My friend Stacy McCain has a very long, very thorough, and excellent post that details the FBI doc dump on historian Howard Zinn. In essence, J. Edgar was miffed at some pot shots Zinn took at the Bureau and, typical of Hoover’s paranoia and megalomania, ordered Zinn investigated.
Read all of Stacy’s post for an excellent analysis of why Zinn is one of the few on the left that I gladly refer to as “anti-American.” The FBI files reveal a man deeply committed to Communism and a shameless apologist for Stalin. As Stacy points out, Zinn joined the Communist Party USA after World War II - after the American left’s brief flirtation with Communism (until it came roaring back in the 1960’s) in the 30’s where it really seemed that capitalism had failed and socialism was the only viable model for some. At that time, many very naive, but loyal Americans joined the CPUSA believing as many on the left believe today, that there are shortcuts to a just society and that socialism is the wave of the future. Even after groups like the ADA had purged Communists from their midst, and Henry Wallace had been denounced by liberals like a young Hubert Humphrey, Zinn continued his association with the CPUSA, attending meetings 5 times a week and conducting seminars for initiates.
Clearly, Zinn was a big boy and threw in his lot with the Communists with his eyes wide open. So it is not surprising to find that Zinn was a card carrying Communist. The question is, does it matter?
For many of us who read A People’s History of the United States and were transfixed by the voices Zinn brought to life - the voices of the underclass, blacks, women, and others who had been silenced in American history textbooks - there was rush of insight not granted us previously . Social history had, until that time, been quite selective in which voices were heard. For example, the stories of people included in Arthur Schlesinger’s (senior) social histories (The Rise of the City is still considered one of the best social histories ever written) were inspirational and their activism was guided by a love of America and American ideals.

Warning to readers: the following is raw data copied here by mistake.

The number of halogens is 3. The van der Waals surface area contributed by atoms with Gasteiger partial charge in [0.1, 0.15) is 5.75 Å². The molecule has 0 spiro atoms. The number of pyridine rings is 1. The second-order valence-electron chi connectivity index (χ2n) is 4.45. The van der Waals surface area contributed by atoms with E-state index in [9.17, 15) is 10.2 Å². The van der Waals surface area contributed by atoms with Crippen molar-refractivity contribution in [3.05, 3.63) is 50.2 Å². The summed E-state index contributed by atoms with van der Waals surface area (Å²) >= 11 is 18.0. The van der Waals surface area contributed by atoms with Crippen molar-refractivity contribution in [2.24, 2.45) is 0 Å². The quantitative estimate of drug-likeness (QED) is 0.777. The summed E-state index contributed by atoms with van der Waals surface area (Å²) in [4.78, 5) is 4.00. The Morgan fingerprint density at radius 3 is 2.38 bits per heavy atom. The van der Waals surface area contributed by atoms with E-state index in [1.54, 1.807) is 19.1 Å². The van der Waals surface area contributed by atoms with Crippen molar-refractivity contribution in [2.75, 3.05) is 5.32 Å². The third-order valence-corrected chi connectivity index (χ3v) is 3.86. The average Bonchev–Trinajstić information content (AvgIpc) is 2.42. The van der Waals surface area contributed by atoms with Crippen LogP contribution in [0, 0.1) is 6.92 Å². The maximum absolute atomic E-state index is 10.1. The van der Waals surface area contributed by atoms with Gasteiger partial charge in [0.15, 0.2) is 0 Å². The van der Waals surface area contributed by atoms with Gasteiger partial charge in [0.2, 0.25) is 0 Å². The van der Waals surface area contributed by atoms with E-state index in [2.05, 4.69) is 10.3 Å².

On the other hand, the raw emotionalism expressed by Zinn’s subjects was a splash of cold water on many reader’s sophomoric notions of America. People beat down by capitalism, racism, and sexism have lost hope and optimism and all that’s left is a cynical loathing that makes many of our pretentious twaddle about America ring quite hollow.
America is a good country that has done very bad things to many people and unless you can accept both of these schizophrenic realities, your understanding of American history is shallow and incomplete. There is no scale upon which you can balance this good and evil to judge America as you might decide a court case. Both exist - many times in the same place at the same time. They are inseparable parts of the same whole and recognizing the dual nature of our history is the first step to truly understanding our remarkable national story.
Zinn wasn’t much of an historian. Most Marxists aren’t. Not only was Zinn rightly accused of shoddy scholarship, but his deterministic view of of history ultimately warped his writing, making it banally predictable and ridiculously shallow. Human beings are not motivated by what the economic determinists believe, nor do they act the way that most historical materialsts conclude they should. It is a tragedy that Zinn himself is taken seriously by so many.
But since we knew Zinn was a radical, a determinist, and a devotee of historical materialism, does it lessen the respect we rightly feel for those who were previously left voiceless and invisible in our national narrative now that we know what we long suspected; that Zinn was a Communist?
I don’t see how it makes any difference except as it adds another strange footnote to the life of an American original who hated the very idea of America, despised her origins, dismissed her accomplishments, and spent his adult life apparently working to bring her to her knees.